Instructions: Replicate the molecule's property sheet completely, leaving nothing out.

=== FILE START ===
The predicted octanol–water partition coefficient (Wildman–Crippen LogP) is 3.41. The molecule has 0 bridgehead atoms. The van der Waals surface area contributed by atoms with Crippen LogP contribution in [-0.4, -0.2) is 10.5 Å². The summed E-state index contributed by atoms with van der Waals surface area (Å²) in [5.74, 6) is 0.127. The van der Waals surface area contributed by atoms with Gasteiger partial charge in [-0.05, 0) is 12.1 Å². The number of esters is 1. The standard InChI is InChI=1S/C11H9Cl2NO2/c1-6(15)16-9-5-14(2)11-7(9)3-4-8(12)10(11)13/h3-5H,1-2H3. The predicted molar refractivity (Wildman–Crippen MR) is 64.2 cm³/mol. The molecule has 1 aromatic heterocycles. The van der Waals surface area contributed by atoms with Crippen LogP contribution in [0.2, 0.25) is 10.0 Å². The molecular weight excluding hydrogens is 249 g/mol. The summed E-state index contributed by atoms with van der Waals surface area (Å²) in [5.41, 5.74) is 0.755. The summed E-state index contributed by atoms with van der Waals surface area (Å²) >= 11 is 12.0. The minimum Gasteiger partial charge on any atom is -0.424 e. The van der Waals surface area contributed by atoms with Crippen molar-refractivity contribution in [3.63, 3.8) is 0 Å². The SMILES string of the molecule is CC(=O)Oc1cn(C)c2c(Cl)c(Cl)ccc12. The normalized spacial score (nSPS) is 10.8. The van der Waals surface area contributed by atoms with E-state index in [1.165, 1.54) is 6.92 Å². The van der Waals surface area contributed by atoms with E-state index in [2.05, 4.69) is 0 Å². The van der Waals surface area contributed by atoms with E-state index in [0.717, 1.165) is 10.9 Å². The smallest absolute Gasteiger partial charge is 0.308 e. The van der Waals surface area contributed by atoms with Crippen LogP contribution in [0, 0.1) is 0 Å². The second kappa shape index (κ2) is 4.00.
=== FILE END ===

The predicted octanol–water partition coefficient (Wildman–Crippen LogP) is 3.41. The molecule has 0 bridgehead atoms. The van der Waals surface area contributed by atoms with Crippen LogP contribution in [-0.4, -0.2) is 10.5 Å². The summed E-state index contributed by atoms with van der Waals surface area (Å²) in [5.74, 6) is 0.127. The van der Waals surface area contributed by atoms with Gasteiger partial charge in [-0.05, 0) is 12.1 Å². The number of esters is 1. The standard InChI is InChI=1S/C11H9Cl2NO2/c1-6(15)16-9-5-14(2)11-7(9)3-4-8(12)10(11)13/h3-5H,1-2H3. The predicted molar refractivity (Wildman–Crippen MR) is 64.2 cm³/mol. The molecule has 1 aromatic heterocycles. The van der Waals surface area contributed by atoms with Crippen LogP contribution in [0.2, 0.25) is 10.0 Å². The molecular weight excluding hydrogens is 249 g/mol. The summed E-state index contributed by atoms with van der Waals surface area (Å²) in [5.41, 5.74) is 0.755. The summed E-state index contributed by atoms with van der Waals surface area (Å²) >= 11 is 12.0. The minimum Gasteiger partial charge on any atom is -0.424 e. The van der Waals surface area contributed by atoms with Crippen molar-refractivity contribution in [3.63, 3.8) is 0 Å². The SMILES string of the molecule is CC(=O)Oc1cn(C)c2c(Cl)c(Cl)ccc12. The normalized spacial score (nSPS) is 10.8. The van der Waals surface area contributed by atoms with E-state index in [1.165, 1.54) is 6.92 Å². The van der Waals surface area contributed by atoms with E-state index in [2.05, 4.69) is 0 Å². The van der Waals surface area contributed by atoms with E-state index in [0.717, 1.165) is 10.9 Å². The smallest absolute Gasteiger partial charge is 0.308 e. The van der Waals surface area contributed by atoms with Crippen LogP contribution in [0, 0.1) is 0 Å². The second kappa shape index (κ2) is 4.00.